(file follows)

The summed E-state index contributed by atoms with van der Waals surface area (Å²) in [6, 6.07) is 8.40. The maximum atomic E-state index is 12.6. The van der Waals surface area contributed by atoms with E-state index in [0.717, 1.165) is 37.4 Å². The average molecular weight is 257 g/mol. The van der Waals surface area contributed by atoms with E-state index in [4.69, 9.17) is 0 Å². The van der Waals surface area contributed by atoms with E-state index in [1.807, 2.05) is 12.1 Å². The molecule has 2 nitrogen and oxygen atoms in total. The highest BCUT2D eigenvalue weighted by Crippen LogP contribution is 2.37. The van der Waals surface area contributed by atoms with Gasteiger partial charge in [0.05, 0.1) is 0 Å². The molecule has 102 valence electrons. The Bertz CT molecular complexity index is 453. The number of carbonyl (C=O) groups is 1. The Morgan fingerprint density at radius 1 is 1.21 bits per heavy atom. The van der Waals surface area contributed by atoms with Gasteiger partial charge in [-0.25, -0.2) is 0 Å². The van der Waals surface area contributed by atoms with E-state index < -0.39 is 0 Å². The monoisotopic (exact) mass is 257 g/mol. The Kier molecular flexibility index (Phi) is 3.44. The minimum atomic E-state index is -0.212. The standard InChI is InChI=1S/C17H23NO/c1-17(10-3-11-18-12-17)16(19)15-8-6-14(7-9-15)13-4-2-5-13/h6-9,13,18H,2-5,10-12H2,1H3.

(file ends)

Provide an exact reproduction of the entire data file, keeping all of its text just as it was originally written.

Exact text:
The summed E-state index contributed by atoms with van der Waals surface area (Å²) in [6, 6.07) is 8.40. The maximum atomic E-state index is 12.6. The van der Waals surface area contributed by atoms with E-state index in [0.717, 1.165) is 37.4 Å². The average molecular weight is 257 g/mol. The van der Waals surface area contributed by atoms with E-state index in [4.69, 9.17) is 0 Å². The van der Waals surface area contributed by atoms with E-state index in [1.807, 2.05) is 12.1 Å². The molecule has 2 nitrogen and oxygen atoms in total. The highest BCUT2D eigenvalue weighted by Crippen LogP contribution is 2.37. The van der Waals surface area contributed by atoms with Gasteiger partial charge in [0.05, 0.1) is 0 Å². The molecule has 102 valence electrons. The Bertz CT molecular complexity index is 453. The number of carbonyl (C=O) groups is 1. The Morgan fingerprint density at radius 1 is 1.21 bits per heavy atom. The van der Waals surface area contributed by atoms with Gasteiger partial charge in [-0.25, -0.2) is 0 Å². The van der Waals surface area contributed by atoms with E-state index < -0.39 is 0 Å². The monoisotopic (exact) mass is 257 g/mol. The Kier molecular flexibility index (Phi) is 3.44. The minimum atomic E-state index is -0.212. The standard InChI is InChI=1S/C17H23NO/c1-17(10-3-11-18-12-17)16(19)15-8-6-14(7-9-15)13-4-2-5-13/h6-9,13,18H,2-5,10-12H2,1H3.